Federal Deposit Insurance Corporation
Community Lenders Luncheon
Kansas City, Missouri
June 18, 1996
For many years, the economy of Kansas City revolved
around the railroad and the stockyard. Wealth from cattle
trading and grain farming turned Kansas City into a booming
Midwestern city, with -- I have been told -- more miles of wide
boulevards than any city other than Paris and more public
fountains than any city other than Rome -- and the world's
first shopping center.
Kansas City, however, did not start life as a cattle
trading center. It originally -- and for about thirty years -- was
a town that outfitted settlers and miners headed west.
That changed -- dramatically -- soon after the Civil
War. Before the construction of the Hannibal Bridge across
the Missouri River at Broadway Avenue, there were no bridges
across the river for its entire length. The railroads ended at the
unincorporated town of Harlem on the river's north bank.
Hannibal Bridge opened on July 3, 1869. A year later, Kansas
City was a railroad hub, with eight different radiating lines.
By 1880, it was the nation's largest cattle trading center. The
people who planned and built that bridge made it happen.
In 1880, William Rockhill Nelson arrived in Kansas
City from Indiana. He founded the Kansas City Star and as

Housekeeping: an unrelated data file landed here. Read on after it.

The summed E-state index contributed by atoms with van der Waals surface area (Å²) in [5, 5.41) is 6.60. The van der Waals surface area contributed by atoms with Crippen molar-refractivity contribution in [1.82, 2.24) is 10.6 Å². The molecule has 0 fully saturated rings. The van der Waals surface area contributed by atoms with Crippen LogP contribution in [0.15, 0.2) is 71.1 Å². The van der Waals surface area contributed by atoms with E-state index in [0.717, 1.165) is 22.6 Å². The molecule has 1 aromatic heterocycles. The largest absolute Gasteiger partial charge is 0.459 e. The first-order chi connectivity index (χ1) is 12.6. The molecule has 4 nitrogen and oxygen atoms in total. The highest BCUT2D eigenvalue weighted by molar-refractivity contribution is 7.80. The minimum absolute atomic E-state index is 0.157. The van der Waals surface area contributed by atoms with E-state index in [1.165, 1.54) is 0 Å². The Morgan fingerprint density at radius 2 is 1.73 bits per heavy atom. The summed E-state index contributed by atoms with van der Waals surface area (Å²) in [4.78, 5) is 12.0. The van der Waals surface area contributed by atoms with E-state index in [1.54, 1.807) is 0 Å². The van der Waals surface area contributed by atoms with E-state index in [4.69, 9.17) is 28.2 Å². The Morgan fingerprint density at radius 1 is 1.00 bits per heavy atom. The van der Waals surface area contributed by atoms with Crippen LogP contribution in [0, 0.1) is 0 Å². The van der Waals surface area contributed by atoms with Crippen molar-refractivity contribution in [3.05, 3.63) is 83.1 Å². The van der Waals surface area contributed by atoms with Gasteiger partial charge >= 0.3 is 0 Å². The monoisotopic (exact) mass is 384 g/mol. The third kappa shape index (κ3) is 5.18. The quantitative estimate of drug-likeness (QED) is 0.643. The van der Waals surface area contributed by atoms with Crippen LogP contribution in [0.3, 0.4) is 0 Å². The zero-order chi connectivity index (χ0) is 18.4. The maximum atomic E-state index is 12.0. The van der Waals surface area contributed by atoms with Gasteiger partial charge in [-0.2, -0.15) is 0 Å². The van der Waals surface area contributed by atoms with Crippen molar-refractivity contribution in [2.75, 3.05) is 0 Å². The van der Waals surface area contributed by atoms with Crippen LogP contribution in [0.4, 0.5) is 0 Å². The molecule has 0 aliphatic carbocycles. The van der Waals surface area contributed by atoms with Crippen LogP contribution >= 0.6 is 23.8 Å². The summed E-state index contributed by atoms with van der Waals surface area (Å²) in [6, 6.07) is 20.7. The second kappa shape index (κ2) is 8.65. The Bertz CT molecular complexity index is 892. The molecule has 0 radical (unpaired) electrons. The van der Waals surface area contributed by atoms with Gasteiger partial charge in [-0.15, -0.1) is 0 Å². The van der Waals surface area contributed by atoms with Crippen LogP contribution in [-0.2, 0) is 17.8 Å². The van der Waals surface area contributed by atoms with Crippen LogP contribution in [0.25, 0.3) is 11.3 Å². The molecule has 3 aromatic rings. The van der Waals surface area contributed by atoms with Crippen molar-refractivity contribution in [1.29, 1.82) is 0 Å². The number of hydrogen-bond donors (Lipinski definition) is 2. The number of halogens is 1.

editor of that newspaper spent the following decades exhorting
and working with his fellow citizens to develop Kansas City
economically and culturally. He persuaded Col. Thomas H.
Swope to donate his 1,344-acre farm to the city -- while Swope
was still alive -- because the city needed a public park. Kansas
City's place among the top convention cities can be traced
back to Nelson -- who persuaded his fellow citizens to build the
city's first convention hall at the turn of the century. The
remarkable range of 19th- and early 20th-century buildings in
Kansas City today is a monument to the vision and efforts of
Nelson and his contemporaries.
They made things happen -- as did the people whose
vision and efforts more recently have led to the building of the
Kansas City International Airport, the City's foreign trade
zone, its underground storage industry, and Crown Center.
Economic diversification in the last few decades has again
transformed Kansas City -- from a boom town into a booming
Midwestern metropolis, the area being home to nearly a score
of major insurance companies and to operations of about 200
of the Fortune 500 companies. In Kansas City today, the
wholesale and retail trade industries employ the greatest
number of people, with the service industry ranking close
None of this happened by accident. The development
and prosperity of Kansas City occurred because people here --
business people, officials, media people, citizens -- had a strong
sense of shared purpose and community. Because of that
strong sense of shared purpose and community, people made
Because of the vision and effort of the people who live
here, Kansas City, Kansas, was named an All-American City